tetra-cis-lycopene

seedcorn

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After reading thread on tomatoes, interested in yellow. Couple questions:

What do you know about tetra-cis-lycopene?

Where would I find the variety Amish yellowish Orange Oxheart?

Anyone grown Orange Crimea or Chef’s choice Orange Hybrid T?
 
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heirloomgal

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As far as I know @seedcorn that is the more bio-available form of lycopene found only in orange tomatoes. When I was selling tom seeds I had a 'high lycopene' section of packets. I haven't read about that in awhile, but there was some discussion at one point that the 't' tangerine lycopene was bio-available raw as well as cooked. Before that it was thought to be only available in processed tom products. Cis-lycopene is pretty amazing for the health benefits it apparently provides.

There is a great tomato info site for variety breakdowns and sometimes available sources - http://tatianastomatobase.com/

Unfortunately orange tomatoes have a bit of a reputation as being bland; I combat that by dry growing them as much as possible. A true yellow in tomatoes is quite rare. Most are really golden orange, though 'Taxi' is canary yellow and a few others.

Blue tomatoes are also showing significant promise as a varietal type with superior health benefits in terms of antioxidants.

 
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digitS'

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I don't know anything about the antioxidant, Seedcorn.

Tatiana calls Gold Dust a "tangerine" version of Taxi, if that is some importance. I have grown Gold Dust only once. It was before the idea on where the slugs that can attack the tomatoes were mostly coming from (the lawn). They were very damaging to some of the tomatoes, including those fruits. Still, I was able to enjoy some and they were tasty.

Both Taxi and Gold Rush are determinants so have a short season of production. Tomatofest offers seed for those and a Strawberry Orange Oxheart if those have any appeal. Tomato Growers Supply has several oxhearts and Gold Dust.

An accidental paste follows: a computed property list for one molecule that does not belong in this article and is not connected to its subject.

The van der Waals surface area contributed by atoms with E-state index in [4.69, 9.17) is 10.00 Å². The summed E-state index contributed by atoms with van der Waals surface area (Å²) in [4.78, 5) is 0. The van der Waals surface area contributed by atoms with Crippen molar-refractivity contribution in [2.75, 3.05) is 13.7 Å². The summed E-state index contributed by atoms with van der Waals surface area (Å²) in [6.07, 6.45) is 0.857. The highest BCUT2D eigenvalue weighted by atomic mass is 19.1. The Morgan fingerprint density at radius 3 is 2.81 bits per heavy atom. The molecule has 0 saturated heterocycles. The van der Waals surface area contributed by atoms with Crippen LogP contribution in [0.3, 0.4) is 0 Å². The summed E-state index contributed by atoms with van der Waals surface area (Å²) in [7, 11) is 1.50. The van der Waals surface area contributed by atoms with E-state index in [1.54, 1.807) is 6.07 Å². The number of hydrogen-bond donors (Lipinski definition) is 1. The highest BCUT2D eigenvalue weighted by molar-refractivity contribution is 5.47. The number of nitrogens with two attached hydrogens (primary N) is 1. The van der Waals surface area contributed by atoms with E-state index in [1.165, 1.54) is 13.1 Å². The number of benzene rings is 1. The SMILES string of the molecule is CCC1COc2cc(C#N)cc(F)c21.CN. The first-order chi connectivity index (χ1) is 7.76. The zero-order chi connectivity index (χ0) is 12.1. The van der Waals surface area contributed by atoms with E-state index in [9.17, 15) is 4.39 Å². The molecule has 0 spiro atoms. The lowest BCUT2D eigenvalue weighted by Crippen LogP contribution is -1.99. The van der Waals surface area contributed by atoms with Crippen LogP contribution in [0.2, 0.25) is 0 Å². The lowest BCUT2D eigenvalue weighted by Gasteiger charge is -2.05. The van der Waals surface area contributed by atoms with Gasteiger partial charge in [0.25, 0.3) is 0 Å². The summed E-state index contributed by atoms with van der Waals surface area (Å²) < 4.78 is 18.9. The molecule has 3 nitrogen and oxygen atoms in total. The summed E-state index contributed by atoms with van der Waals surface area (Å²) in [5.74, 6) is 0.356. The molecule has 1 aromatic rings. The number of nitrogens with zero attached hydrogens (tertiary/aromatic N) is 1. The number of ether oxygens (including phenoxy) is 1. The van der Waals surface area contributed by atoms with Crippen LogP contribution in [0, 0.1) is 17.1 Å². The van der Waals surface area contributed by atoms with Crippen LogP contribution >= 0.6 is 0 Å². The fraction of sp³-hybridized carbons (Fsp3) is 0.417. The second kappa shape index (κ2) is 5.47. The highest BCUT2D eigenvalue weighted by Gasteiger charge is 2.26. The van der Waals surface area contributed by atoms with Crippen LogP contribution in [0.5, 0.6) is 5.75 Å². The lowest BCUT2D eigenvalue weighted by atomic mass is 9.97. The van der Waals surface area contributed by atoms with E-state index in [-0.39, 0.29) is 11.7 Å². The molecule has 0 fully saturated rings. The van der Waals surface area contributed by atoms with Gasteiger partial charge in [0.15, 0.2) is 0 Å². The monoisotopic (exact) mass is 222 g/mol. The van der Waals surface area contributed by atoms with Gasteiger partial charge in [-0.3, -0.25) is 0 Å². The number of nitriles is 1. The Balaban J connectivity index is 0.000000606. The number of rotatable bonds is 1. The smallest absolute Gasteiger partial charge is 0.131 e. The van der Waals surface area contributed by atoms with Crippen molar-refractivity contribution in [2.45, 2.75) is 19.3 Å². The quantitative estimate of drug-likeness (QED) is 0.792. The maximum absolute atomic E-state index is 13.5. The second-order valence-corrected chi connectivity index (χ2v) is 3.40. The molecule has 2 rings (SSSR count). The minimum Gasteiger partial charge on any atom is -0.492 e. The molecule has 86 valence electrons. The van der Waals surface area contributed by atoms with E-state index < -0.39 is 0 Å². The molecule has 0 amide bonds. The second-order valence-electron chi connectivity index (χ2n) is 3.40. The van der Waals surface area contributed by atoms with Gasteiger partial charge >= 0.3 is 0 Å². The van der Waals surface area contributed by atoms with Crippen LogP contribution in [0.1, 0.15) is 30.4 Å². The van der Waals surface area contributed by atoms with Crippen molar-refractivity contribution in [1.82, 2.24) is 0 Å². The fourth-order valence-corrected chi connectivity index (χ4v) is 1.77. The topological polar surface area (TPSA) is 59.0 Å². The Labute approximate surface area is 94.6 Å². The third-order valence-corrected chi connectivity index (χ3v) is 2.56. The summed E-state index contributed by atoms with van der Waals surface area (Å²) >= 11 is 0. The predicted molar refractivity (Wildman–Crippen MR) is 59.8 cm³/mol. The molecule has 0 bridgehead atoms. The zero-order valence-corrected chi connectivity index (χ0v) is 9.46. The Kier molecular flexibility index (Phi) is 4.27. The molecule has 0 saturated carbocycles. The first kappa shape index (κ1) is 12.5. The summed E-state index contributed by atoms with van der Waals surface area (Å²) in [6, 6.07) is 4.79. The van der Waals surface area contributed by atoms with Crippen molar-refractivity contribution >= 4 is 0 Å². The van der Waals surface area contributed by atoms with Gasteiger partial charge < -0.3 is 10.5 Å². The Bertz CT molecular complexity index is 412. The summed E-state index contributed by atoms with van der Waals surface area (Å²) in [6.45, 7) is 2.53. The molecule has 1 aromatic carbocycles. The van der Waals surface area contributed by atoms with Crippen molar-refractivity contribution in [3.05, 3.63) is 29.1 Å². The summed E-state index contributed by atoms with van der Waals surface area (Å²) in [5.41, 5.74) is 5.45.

I feel that I'm slightly off-base on all this.

Steve
 

Zeedman

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Unfortunately orange tomatoes have a bit of a reputation as being bland; I combat that by dry growing them as much as possible. A true yellow in tomatoes is quite rare. Most are really golden orange, though 'Taxi' is canary yellow and a few others.
Couldn't agree more - for yellow. I do grow a couple true-yellow tomatoes, but most of those I've tried were rather tasteless (including "Yellow Brandywine") or too watery. A heavy yield is meaningless if the flavor (or lack thereof) makes them useless. I did like the true-yellow "Willie's Garden" that I tried this year, and remember liking the "Yellow Pear" that my Uncle grew.

There are several orange tomatoes that I've enjoyed, including the "Nicoviotis Orange" that I grew in 2020. One I would recommend is "Roughwood Golden Plum", a productive orange paste tomato from William Weaver in PA. I may grow that next year, since it is due for renewal.
 

Phaedra Geiermann

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Interesting topic, I just saw a list of tomato varieties.

 

digitS'

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From that list, I have grown 2:
Earl of Edgecombe​
Kellogg’s Breakfast​
The seed for both is available at Restoration Seeds. It should be noted that the website is for an organization in New Zealand. Seed available for some of these may be a problem.

Earl of Edgecombe is a variety from New Zealand, as well. It is one of the few tomatoes that I just had a limited experience growing that I would really like to have back ripening in my kitchen. Eight or ten years ago, the garden plants produced lots of green tomatoes. By mid-September, there was probably none that could be said to be vine-ripened. Nice, meaty fruit, just a little frustrating for me to grow.

Perhaps, I should have just kept it in the more protected garden here at home but, with so little room here, the options to do so limits choices. I did have Kellogg's Breakfast here and was also able to see it growing in a neighbor's garden - for quite a few years. It is a nice big, juicy, yellow heirloom whereas the Earl of Edgecombe, except for the color, was more like a modern variety.

Steve
 

Zeedman

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Glad to see "Roughwood Golden Plum" on that list... which pretty much cements my decision to grow it next year. I've been dying to try making sauce from it.
 

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